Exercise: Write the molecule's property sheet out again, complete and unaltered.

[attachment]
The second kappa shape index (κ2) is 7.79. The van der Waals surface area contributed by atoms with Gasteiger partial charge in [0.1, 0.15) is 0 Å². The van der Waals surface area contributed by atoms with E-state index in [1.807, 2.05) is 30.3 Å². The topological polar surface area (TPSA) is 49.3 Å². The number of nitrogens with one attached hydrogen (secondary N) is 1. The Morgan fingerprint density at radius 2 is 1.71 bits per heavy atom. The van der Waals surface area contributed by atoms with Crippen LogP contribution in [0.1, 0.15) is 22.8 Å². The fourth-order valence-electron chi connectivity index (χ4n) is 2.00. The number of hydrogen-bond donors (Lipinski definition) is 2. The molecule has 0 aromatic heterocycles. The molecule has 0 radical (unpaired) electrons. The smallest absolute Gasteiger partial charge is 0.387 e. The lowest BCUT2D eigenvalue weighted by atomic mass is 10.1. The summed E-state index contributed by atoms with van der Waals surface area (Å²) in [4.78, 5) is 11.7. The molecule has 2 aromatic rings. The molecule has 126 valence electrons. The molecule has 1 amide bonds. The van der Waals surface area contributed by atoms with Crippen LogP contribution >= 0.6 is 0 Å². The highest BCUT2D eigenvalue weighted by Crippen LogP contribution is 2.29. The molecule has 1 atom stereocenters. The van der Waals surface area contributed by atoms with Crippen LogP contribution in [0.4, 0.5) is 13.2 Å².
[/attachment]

The second kappa shape index (κ2) is 7.79. The van der Waals surface area contributed by atoms with Gasteiger partial charge in [0.1, 0.15) is 0 Å². The van der Waals surface area contributed by atoms with E-state index in [1.807, 2.05) is 30.3 Å². The topological polar surface area (TPSA) is 49.3 Å². The number of nitrogens with one attached hydrogen (secondary N) is 1. The Morgan fingerprint density at radius 2 is 1.71 bits per heavy atom. The van der Waals surface area contributed by atoms with Crippen LogP contribution in [0.1, 0.15) is 22.8 Å². The fourth-order valence-electron chi connectivity index (χ4n) is 2.00. The number of hydrogen-bond donors (Lipinski definition) is 2. The molecule has 0 aromatic heterocycles. The molecule has 0 radical (unpaired) electrons. The smallest absolute Gasteiger partial charge is 0.387 e. The lowest BCUT2D eigenvalue weighted by atomic mass is 10.1. The summed E-state index contributed by atoms with van der Waals surface area (Å²) in [4.78, 5) is 11.7. The molecule has 2 aromatic rings. The molecule has 126 valence electrons. The molecule has 1 amide bonds. The van der Waals surface area contributed by atoms with Crippen LogP contribution >= 0.6 is 0 Å². The highest BCUT2D eigenvalue weighted by Crippen LogP contribution is 2.29. The molecule has 1 atom stereocenters. The van der Waals surface area contributed by atoms with Crippen LogP contribution in [0.4, 0.5) is 13.2 Å².